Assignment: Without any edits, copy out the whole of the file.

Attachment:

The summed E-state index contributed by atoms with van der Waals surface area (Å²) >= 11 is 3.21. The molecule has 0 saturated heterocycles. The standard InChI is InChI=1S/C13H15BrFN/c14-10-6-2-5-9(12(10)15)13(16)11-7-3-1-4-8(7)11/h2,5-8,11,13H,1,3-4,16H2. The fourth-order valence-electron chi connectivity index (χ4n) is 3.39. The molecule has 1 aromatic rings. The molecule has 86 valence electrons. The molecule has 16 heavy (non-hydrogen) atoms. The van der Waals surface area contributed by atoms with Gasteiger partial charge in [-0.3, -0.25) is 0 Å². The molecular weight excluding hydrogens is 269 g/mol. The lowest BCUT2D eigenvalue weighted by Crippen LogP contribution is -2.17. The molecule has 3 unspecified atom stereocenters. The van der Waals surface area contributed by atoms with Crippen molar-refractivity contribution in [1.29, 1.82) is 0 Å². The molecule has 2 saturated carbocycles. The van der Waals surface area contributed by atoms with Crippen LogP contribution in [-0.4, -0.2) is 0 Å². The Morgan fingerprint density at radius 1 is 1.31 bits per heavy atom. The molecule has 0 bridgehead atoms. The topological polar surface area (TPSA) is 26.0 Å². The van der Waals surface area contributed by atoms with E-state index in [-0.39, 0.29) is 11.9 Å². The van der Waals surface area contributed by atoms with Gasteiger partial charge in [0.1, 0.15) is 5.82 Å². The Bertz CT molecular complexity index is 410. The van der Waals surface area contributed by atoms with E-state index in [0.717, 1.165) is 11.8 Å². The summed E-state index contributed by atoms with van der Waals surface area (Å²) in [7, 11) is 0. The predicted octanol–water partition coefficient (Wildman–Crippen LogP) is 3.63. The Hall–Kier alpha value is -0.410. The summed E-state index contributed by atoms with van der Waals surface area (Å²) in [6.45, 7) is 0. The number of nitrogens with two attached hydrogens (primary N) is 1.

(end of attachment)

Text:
The summed E-state index contributed by atoms with van der Waals surface area (Å²) >= 11 is 3.21. The molecule has 0 saturated heterocycles. The standard InChI is InChI=1S/C13H15BrFN/c14-10-6-2-5-9(12(10)15)13(16)11-7-3-1-4-8(7)11/h2,5-8,11,13H,1,3-4,16H2. The fourth-order valence-electron chi connectivity index (χ4n) is 3.39. The molecule has 1 aromatic rings. The molecule has 86 valence electrons. The molecule has 16 heavy (non-hydrogen) atoms. The van der Waals surface area contributed by atoms with Gasteiger partial charge in [-0.3, -0.25) is 0 Å². The molecular weight excluding hydrogens is 269 g/mol. The lowest BCUT2D eigenvalue weighted by Crippen LogP contribution is -2.17. The molecule has 3 unspecified atom stereocenters. The van der Waals surface area contributed by atoms with Crippen molar-refractivity contribution in [1.29, 1.82) is 0 Å². The molecule has 2 saturated carbocycles. The van der Waals surface area contributed by atoms with Crippen LogP contribution in [-0.4, -0.2) is 0 Å². The Morgan fingerprint density at radius 1 is 1.31 bits per heavy atom. The molecule has 0 bridgehead atoms. The topological polar surface area (TPSA) is 26.0 Å². The van der Waals surface area contributed by atoms with E-state index in [-0.39, 0.29) is 11.9 Å². The van der Waals surface area contributed by atoms with Gasteiger partial charge in [0.1, 0.15) is 5.82 Å². The Bertz CT molecular complexity index is 410. The van der Waals surface area contributed by atoms with E-state index in [0.717, 1.165) is 11.8 Å². The summed E-state index contributed by atoms with van der Waals surface area (Å²) in [7, 11) is 0. The predicted octanol–water partition coefficient (Wildman–Crippen LogP) is 3.63. The Hall–Kier alpha value is -0.410. The summed E-state index contributed by atoms with van der Waals surface area (Å²) in [6.45, 7) is 0. The number of nitrogens with two attached hydrogens (primary N) is 1.